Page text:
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Indian Pink

While looking for the Kentucky Lady’s Slipper we came across this attractive Three-toed Box Turtle (Terrapene carolina triunguis).  Most box turtles immediately withdraw into their shells when approached.  This individual was fairly bold and allowed us to approach for some portraits.

Box Turtles have an interesting relationship with Mayapple (Podophyllum peltatum), a spring ephemeral of rich eastern forests.  These terrestrial turtles are the primary dispersal mechanism for Mayapple seeds.  Most parts of the plant are toxic, however the ripe fruits are edible.  While other animals will consume, process, and deposit the seeds; studies have shown that those that have passed through the digestive system of the box turtle have the highest rate of germination.  Indeed, the drooping fruits seem to rest at a perfect height for a hungry box turtle.

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Three-toed Box Turtle

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Mayapple taken in March 2014

While exploring the Big Thicket we came across the uncommon Piedmont Staggerbush (Lyonia mariana).  A member of the heath family (Ericaceae).

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Piedmont Staggerbush

Carolina spotted this White-eyed Vireo (Vireo griseus) dutifully incubating its eggs.

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White-eyed Vireo

The Carolina Larkspur (Delphinium carolinianum) is Carolina’s favorite Texas native flower.  Every year we seek them out.  This year we found a large population in a xeric sandhill north of San Augustine.  We also observed several Prairie Milkvines (Matelea cynanchoides), another species typical of these woodlands on deep sands.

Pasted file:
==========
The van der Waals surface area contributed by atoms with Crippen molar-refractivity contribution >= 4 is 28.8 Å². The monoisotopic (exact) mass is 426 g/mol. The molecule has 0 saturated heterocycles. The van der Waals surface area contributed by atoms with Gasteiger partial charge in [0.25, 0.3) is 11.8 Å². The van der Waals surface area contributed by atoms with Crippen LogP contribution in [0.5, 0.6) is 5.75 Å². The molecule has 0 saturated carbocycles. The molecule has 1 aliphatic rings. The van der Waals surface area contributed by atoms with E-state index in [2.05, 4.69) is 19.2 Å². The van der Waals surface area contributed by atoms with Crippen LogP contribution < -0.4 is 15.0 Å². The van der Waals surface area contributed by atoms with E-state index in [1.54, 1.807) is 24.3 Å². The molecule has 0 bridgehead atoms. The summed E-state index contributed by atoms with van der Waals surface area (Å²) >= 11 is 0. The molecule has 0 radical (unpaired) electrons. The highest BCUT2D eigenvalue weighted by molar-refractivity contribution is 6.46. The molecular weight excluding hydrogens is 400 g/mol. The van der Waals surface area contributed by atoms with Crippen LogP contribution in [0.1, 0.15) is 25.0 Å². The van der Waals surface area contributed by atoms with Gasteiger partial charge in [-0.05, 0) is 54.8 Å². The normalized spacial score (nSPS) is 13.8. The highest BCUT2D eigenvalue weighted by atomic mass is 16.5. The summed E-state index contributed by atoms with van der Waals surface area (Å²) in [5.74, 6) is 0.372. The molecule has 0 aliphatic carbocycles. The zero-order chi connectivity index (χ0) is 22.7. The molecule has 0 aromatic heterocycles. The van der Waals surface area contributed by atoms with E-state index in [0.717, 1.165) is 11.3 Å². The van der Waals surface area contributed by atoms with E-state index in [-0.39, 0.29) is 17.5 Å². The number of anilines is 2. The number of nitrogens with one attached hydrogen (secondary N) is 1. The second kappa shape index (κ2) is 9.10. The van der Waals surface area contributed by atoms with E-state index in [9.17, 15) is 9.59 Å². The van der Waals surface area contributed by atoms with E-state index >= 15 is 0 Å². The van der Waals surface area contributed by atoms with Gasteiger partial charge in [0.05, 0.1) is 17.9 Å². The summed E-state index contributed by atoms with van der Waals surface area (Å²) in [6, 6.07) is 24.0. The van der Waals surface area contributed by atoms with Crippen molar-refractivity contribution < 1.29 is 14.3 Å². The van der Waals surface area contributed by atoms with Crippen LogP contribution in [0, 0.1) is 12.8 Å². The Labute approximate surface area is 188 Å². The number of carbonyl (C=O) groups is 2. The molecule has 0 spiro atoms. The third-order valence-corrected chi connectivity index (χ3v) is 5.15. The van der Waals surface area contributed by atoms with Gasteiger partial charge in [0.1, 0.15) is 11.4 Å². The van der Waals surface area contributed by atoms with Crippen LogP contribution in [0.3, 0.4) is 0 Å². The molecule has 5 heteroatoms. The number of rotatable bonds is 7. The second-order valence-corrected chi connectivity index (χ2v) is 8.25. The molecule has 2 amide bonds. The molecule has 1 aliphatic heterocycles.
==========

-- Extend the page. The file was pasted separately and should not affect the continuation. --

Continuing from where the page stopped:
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Carolina Larkspur

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Prairie Milkvine

We also spent an afternoon in a Fleming Prairie Remnant, where I photographed the Reflexed or Topeka Coneflower (Echinacea atrorubens), and Prairie Penstemon (Penstemon cobaea), two species that are rare in the Pineywoods.

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Reflexed Coneflower

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Prairie Penstemon

I hope to focus on the unique flora and fauna of xeric sandhills and prairie remnants in future blog posts.  As the temperatures warm in May I hope that I will finally be able to check the first animal species off my list, though there are still plenty of plants to seek out, and special places to explore.

 

 

An Adder in the Understory

Target Species: Green Adder’s Mouth (Malaxis unifolia)

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Green Adder’s Mouth

The Green Adder’s Mouth is a peculiar orchid of the Eastern United States that reaches its southwestern limit in the Pineywoods of East Texas.  I saw and photographed this species a few years ago, however it was when they were first emerging from the leaf litter and were not yet in bloom.  I have since wanted to photograph them in full bloom.